Prediabetes is a major risk factor for type 2 diabetes and cardiovascular diseases. Although resistance exercise (RE) is recommended for individuals with prediabetes, the effects of RE on postprandial glucose metabolism in this population are poorly understood. Therefore, the purpose of this study was to elucidate how RE affects postprandial glucose kinetics, insulin sensitivity, beta cell function, and glucose oxidation during the subsequent meal in sedentary men with obesity and prediabetes.
We studied 10 sedentary men with obesity (body mass index, 33 ± 3 kg·m−2) and prediabetes by using a randomized, cross-over study design. After an overnight fast, participants completed either a single bout of whole-body RE (seven exercises, 3 sets of 10–12 repetitions at 80% one-repetition maximum each) or an equivalent period of rest. Participants subsequently completed a mixed meal test in conjunction with an intravenous [6,6-2H2]glucose infusion to determine basal and postprandial glucose rate of appearance (Ra) and disappearance (Rd) from plasma, insulin sensitivity, and the insulinogenic index (a measure of beta cell function). Skeletal muscle biopsies were obtained 90 min postmeal to evaluate pyruvate-supported and maximal mitochondrial respiration. Whole-body carbohydrate oxidation was assessed using indirect calorimetry.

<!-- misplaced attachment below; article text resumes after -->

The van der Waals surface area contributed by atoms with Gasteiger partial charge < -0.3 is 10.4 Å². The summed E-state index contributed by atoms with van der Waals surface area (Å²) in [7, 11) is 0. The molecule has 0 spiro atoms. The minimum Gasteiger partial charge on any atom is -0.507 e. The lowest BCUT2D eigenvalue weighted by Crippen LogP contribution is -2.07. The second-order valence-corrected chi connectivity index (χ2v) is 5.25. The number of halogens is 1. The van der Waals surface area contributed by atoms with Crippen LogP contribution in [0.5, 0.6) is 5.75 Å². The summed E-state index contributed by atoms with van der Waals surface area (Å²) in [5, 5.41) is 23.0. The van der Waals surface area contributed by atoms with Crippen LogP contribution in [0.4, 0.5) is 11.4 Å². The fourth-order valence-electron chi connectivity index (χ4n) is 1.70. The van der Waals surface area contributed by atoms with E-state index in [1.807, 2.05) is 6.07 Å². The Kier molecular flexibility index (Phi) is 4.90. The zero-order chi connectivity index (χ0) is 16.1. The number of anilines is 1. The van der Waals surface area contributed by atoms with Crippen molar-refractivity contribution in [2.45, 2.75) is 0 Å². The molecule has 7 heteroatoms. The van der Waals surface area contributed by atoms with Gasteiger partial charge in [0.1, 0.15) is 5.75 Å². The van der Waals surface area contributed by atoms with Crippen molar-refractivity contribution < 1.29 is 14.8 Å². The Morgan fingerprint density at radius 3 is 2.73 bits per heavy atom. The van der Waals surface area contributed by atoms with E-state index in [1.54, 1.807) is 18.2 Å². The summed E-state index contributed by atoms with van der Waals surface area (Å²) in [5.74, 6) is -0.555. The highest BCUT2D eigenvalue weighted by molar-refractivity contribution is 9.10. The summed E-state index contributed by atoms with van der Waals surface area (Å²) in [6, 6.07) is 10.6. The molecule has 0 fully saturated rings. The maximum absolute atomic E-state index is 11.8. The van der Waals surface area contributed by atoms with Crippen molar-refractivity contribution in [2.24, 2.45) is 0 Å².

RE significantly reduced the postprandial rise in glucose Ra and plasma glucose concentration. Postprandial insulin sensitivity was significantly greater after RE, whereas postprandial plasma insulin concentration was significantly reduced. RE had no effect on the insulinogenic index, postprandial pyruvate respiration, or carbohydrate oxidation.
A single bout of RE has beneficial effects on postprandial glucose metabolism in men with obesity and prediabetes by increasing postprandial insulin sensitivity, reducing the postprandial rise in glucose Ra, and reducing postprandial plasma insulin concentration.